Stephen Player | September 3, 2021 | Palo Alto Weekly | Palo Alto Online |


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Palo Alto Weekly

- September 3, 2021

Stephen Player

He lent his legal expertise to help launch startup nonprofits

by By Lloyd Lee

From the get-go as a fresh law school graduate, Palo Alto attorney Stephen Player spent much of his 30-year career lending his skills to help local nonprofits get off the ground all while working full-time representing some of Silicon Valley's biggest tech names.

Player was among those who helped form the Senior Coordinating Council of Palo Alto, which later became Avenidas. He also assisted with the launch of Center for a New Generation, an afterschool enrichment program in East Palo Alto, and Foundation for a College Education, which helps students in underrepresented communities pursue college.

Looking back on his accomplishments, Player, now 80, describes his life trajectory as a series of serendipitous moments, with one thing unexpectedly leading to another.

"It was just kind of a series of decisions, or non-decisions, that helped me through my career," he said.

From day one, Player said, his career as a lawyer started with a stroke of good luck. After graduating from Stanford University and University of California, Hastings College of the Law, Player said he took a gap year in England. When he returned to the United States, Player struggled for a few months to find a job. His prospects finally changed in 1967 when his former wife's uncle introduced Player to a close friend named Nathan Finch, who ran a small law firm in Palo Alto.

When the two met, Finch told Player, "Hey, we just terminated a lawyer. I happen to have an empty office; here's a pad of paper and pen."

At the time, Player didn't know much about Finch or whom the firm represented. He was mostly happy for the opportunity to work as a lawyer in the Bay Area. Finch, it turned out, was David Packard and Bill Hewlett's personal lawyer, and the firm also performed corporate work for the tech company.

This association with HP led to the beginning of Player's foray into the nonprofit sector. Player said Packard approached the firm with a request from fellow Stanford University alum John Gardner — who at the time was serving as secretary of health, education and welfare in the Lyndon Johnson administration — to help establish a local chapter of the nonprofit Urban Coalition.

The national program aimed to bring together leaders from businesses, local government and civil rights organizations to spearhead solutions to race and poverty issues following the 1967 Detroit riot, which spurred riots nationwide.

"Since we were (Packard's) lawyers, we got involved with setting up the local chapter," Player said.

His job involved a lot of the grunt work necessary to establish a nonprofit organization: filing papers with the IRS to get a tax exemption, writing the articles of incorporation and by-laws, and offering legal consultation pro bono.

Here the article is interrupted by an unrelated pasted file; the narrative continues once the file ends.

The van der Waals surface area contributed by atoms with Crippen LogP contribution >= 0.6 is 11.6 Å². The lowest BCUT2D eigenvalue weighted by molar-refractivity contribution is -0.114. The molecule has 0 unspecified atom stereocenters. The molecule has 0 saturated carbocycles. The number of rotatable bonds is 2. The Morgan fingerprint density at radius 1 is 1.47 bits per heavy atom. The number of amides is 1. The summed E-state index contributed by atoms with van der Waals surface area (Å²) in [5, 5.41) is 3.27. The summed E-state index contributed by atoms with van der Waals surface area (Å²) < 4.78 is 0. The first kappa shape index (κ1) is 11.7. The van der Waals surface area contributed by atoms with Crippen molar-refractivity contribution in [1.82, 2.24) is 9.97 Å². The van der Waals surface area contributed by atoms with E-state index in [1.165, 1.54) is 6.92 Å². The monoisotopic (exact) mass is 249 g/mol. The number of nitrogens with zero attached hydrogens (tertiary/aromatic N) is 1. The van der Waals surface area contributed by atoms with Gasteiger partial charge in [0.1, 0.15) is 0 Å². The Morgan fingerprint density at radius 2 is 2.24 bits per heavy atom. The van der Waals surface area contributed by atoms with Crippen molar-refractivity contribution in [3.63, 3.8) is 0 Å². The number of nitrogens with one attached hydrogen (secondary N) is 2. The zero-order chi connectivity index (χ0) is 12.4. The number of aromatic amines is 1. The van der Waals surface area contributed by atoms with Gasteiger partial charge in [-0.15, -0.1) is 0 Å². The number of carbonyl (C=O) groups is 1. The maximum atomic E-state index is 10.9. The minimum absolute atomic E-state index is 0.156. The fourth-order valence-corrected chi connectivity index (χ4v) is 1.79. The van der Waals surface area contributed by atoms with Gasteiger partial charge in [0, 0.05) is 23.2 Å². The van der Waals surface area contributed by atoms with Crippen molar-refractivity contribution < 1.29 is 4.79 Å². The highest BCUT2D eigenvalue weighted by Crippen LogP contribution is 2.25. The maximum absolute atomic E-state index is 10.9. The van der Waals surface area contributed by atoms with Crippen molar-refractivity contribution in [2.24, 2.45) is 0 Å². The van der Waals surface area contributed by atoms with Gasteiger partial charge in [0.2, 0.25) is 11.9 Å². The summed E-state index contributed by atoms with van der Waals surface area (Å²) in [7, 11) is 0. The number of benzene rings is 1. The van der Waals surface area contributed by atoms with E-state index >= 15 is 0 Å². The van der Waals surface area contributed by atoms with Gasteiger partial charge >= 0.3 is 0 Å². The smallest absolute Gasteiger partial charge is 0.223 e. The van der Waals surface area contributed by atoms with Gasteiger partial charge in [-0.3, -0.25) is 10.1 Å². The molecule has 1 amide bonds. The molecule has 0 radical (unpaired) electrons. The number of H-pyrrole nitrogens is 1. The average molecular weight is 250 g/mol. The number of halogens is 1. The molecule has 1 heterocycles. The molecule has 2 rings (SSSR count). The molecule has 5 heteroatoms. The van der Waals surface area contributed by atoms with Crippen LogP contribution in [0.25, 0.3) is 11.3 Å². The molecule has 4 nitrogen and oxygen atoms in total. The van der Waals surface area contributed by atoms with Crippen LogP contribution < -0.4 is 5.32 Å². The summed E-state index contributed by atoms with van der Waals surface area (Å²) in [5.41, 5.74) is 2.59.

"It was a wonderful opportunity to really deal with some real life issues, and Urban Coalition was right on top of things," Player said.

Player's involvement with the Urban Coalition opened the floodgates for what would amount to several decades of volunteer legal work for nonprofits and a seat on more than a dozen nonprofit boards, including the Palo Alto Chamber of Commerce, Palo Alto Recreation Foundation and Palo Alto YMCA.

He was approached to help start Foundation for a College Education, a nonprofit by Christopher Roe and Glenn Singleton, who were interested in helping minority high school students get into college. He also was tapped by John Wesley Rice, the father of former U.S.Secretary of State, Condoleezza Rice, to help start Center for a New Generation in 1991. The organization now operates as an extension of the Boys & Girls Club.

In his sole practice as a general business and real estate lawyer after he left Finch's law firm, Player became known as a friendly neighborhood lawyer, settling disputes between Palo Alto residents and the city. If a resident's fence was too high or their home was too close to someone else's, for example, Player said he would often step in as a mediator to help both sides come to terms amicably.

"The thing about law — sometimes it's about beating the other person," he said. "I was never that way. I always felt there had to be a meeting point somewhere."

In his 60s, Player's career took another unexpected turn.

While serving on the board of the Midpeninsula Hospice Foundation, which later became Pathways, Player called his friend Howie Pearson, Stanford's current senior philanthropic adviser and development legal counsel, to ask him to give a talk about planned giving and how to raise endowments.

And in tune with Player's serendipitous world, when he called to confirm Pearson's appointment, Pearson's administrative assistant asked if Player would be willing to take a half-time job as the university's planned giving officer.

"I said, sure. ... That's why I talk about serendipity," he said.

Player lives in his longtime residence in the Leland Manor neighborhood with his wife, Nancy Player, who has been involved in much of his volunteer work since the '80s. Currently, Player's on a committee trying to get the Palo Alto History Museum off the ground and raise money.

"I was really blessed as a young lawyer to have a chance to meet all these people," he said. "As I get older, I look back and think, 'I was a lucky son of a gun.'"

Email Staff Writer Lloyd Lee at [email protected]

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